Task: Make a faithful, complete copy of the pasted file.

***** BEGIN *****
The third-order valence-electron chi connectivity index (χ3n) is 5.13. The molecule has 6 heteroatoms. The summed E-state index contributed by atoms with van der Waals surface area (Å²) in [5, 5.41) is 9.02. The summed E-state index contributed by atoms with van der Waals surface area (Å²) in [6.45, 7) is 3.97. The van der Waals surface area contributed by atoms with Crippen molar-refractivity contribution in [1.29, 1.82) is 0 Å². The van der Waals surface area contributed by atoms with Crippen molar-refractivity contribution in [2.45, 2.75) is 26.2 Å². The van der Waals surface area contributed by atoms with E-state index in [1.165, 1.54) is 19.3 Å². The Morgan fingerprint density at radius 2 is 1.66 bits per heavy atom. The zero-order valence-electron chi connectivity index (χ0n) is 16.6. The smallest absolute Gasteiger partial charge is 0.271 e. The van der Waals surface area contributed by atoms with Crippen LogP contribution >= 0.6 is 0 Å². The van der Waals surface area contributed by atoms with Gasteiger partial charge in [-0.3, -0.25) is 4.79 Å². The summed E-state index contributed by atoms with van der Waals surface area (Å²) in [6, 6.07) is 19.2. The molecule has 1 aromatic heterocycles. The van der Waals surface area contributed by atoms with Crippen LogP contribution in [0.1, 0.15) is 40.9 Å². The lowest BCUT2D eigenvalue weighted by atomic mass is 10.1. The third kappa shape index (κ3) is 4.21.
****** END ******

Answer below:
The third-order valence-electron chi connectivity index (χ3n) is 5.13. The molecule has 6 heteroatoms. The summed E-state index contributed by atoms with van der Waals surface area (Å²) in [5, 5.41) is 9.02. The summed E-state index contributed by atoms with van der Waals surface area (Å²) in [6.45, 7) is 3.97. The van der Waals surface area contributed by atoms with Crippen molar-refractivity contribution in [1.29, 1.82) is 0 Å². The van der Waals surface area contributed by atoms with Crippen molar-refractivity contribution in [2.45, 2.75) is 26.2 Å². The van der Waals surface area contributed by atoms with E-state index in [1.165, 1.54) is 19.3 Å². The Morgan fingerprint density at radius 2 is 1.66 bits per heavy atom. The zero-order valence-electron chi connectivity index (χ0n) is 16.6. The smallest absolute Gasteiger partial charge is 0.271 e. The van der Waals surface area contributed by atoms with Crippen LogP contribution >= 0.6 is 0 Å². The van der Waals surface area contributed by atoms with Gasteiger partial charge in [-0.3, -0.25) is 4.79 Å². The summed E-state index contributed by atoms with van der Waals surface area (Å²) in [6, 6.07) is 19.2. The molecule has 1 aromatic heterocycles. The van der Waals surface area contributed by atoms with Crippen LogP contribution in [0.1, 0.15) is 40.9 Å². The lowest BCUT2D eigenvalue weighted by atomic mass is 10.1. The third kappa shape index (κ3) is 4.21.